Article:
Using remote registry tool, I can verify that the default maximum TCP window size (buffer size) of a Microsoft Smartphone 2003 emulator or a Windows Mobile 5 Smartphone emulator is 32768 (the registry key is HKLM\Comm\Tcpip\Parms\TcpWindowSize). This is not a multiply of the MSS - On Windows XP/2000, the value is 17520 = 12 * 1460, where 1460 is the MSS. But according to this article on MSDN, the TCP/IP stack will round the value to an increment of MSS that is negotiated during connection setup.
Windows CE 3.0 and up support windows scaling option, which allows a window size larger than 64K (Not the window field in TCP header is 16bit, so without window scaling option, the maximum window size is 64K).
So how does this setting affect your application's performance? MSDN says:
"...To summarize, Windows CE TCP/IP can adapt to most network conditions, and can dynamically provide great throughput and reliability on a per-connection basis. Attempts at manual tuning are often counter-productive unless a qualified network engineer first performs a careful study of data flow"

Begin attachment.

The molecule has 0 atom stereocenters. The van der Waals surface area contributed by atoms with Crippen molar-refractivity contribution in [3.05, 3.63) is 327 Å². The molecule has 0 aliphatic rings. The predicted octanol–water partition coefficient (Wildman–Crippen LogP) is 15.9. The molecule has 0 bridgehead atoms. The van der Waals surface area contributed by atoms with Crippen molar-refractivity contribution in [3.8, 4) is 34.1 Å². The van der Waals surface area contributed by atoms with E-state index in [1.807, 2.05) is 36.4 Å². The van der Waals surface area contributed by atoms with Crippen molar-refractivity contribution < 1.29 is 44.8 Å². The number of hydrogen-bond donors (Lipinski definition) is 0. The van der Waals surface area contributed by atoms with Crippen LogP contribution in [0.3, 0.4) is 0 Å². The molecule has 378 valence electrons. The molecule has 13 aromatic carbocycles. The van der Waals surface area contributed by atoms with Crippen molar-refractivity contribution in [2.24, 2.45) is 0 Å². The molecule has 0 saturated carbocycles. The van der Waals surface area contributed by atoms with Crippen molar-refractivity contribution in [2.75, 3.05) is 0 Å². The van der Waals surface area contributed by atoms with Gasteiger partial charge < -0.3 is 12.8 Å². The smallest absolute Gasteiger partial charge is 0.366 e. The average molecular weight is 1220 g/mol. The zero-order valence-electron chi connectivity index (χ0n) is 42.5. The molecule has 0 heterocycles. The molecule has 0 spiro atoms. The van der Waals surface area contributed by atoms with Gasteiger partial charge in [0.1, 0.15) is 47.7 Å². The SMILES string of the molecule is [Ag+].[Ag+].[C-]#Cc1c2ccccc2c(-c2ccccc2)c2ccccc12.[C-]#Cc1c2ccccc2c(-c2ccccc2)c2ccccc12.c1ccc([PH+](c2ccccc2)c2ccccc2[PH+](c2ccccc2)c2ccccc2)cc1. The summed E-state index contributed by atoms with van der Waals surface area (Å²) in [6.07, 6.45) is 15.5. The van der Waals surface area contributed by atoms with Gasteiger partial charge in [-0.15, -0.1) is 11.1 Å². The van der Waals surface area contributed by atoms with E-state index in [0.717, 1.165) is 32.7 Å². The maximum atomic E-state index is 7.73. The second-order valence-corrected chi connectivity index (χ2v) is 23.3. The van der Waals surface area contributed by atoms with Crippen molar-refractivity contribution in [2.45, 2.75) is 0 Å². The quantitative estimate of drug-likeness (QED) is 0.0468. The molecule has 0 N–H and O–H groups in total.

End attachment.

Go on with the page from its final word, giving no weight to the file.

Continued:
The reason I am digging into this is that someone reported poor performance accessing HSDPA (a flavor of 3G data service based on UMTS) from Windows Mobile Smartphone. A downlink of 3.6Mbit/s is expected. One possible solution is to adjust the TCP receive window size in the registry. However, if Windows Mobile (actually WinCE TCP/IP stack) has some sort of receive window auto-tuning or window scaling (both are available in Windows Vista), then this should not be a problem.
What's needed is some heuristic algorithm that keeps tracking of effective bandwidth and round trip time between peers and adjust the window size accordingly. This can be done either on the receiver side (by estimating the pipe and compute the advertised window size for the sender) or on the sender side (by growing the window size to match the available bandwidth up to the receiver's advertised window size). If congestion control algorithms are used, the outstanding segments a sender can send is the minimal of this rwin (receive window size) and cwin (congestion window size), assuming the sender's socket buffer has enough segments to send.
For a calculation of receive window size for HSDPA connections, see Martin Sauter's blog entry here.